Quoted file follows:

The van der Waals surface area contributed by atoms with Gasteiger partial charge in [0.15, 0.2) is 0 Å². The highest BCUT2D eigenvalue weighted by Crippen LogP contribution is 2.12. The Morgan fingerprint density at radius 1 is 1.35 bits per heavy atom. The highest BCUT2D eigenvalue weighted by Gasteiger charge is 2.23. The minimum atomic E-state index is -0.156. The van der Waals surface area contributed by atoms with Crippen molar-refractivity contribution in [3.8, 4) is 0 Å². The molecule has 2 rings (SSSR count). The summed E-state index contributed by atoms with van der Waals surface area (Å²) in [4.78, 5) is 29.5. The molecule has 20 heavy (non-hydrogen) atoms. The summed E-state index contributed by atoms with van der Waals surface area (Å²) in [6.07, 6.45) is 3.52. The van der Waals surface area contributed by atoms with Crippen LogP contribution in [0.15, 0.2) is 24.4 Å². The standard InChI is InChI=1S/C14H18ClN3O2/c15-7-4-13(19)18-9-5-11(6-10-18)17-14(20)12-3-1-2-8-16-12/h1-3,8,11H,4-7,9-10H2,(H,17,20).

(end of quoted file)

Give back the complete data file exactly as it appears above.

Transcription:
The van der Waals surface area contributed by atoms with Gasteiger partial charge in [0.15, 0.2) is 0 Å². The highest BCUT2D eigenvalue weighted by Crippen LogP contribution is 2.12. The Morgan fingerprint density at radius 1 is 1.35 bits per heavy atom. The highest BCUT2D eigenvalue weighted by Gasteiger charge is 2.23. The minimum atomic E-state index is -0.156. The van der Waals surface area contributed by atoms with Crippen molar-refractivity contribution in [3.8, 4) is 0 Å². The molecule has 2 rings (SSSR count). The summed E-state index contributed by atoms with van der Waals surface area (Å²) in [4.78, 5) is 29.5. The molecule has 20 heavy (non-hydrogen) atoms. The summed E-state index contributed by atoms with van der Waals surface area (Å²) in [6.07, 6.45) is 3.52. The van der Waals surface area contributed by atoms with Crippen LogP contribution in [0.15, 0.2) is 24.4 Å². The standard InChI is InChI=1S/C14H18ClN3O2/c15-7-4-13(19)18-9-5-11(6-10-18)17-14(20)12-3-1-2-8-16-12/h1-3,8,11H,4-7,9-10H2,(H,17,20).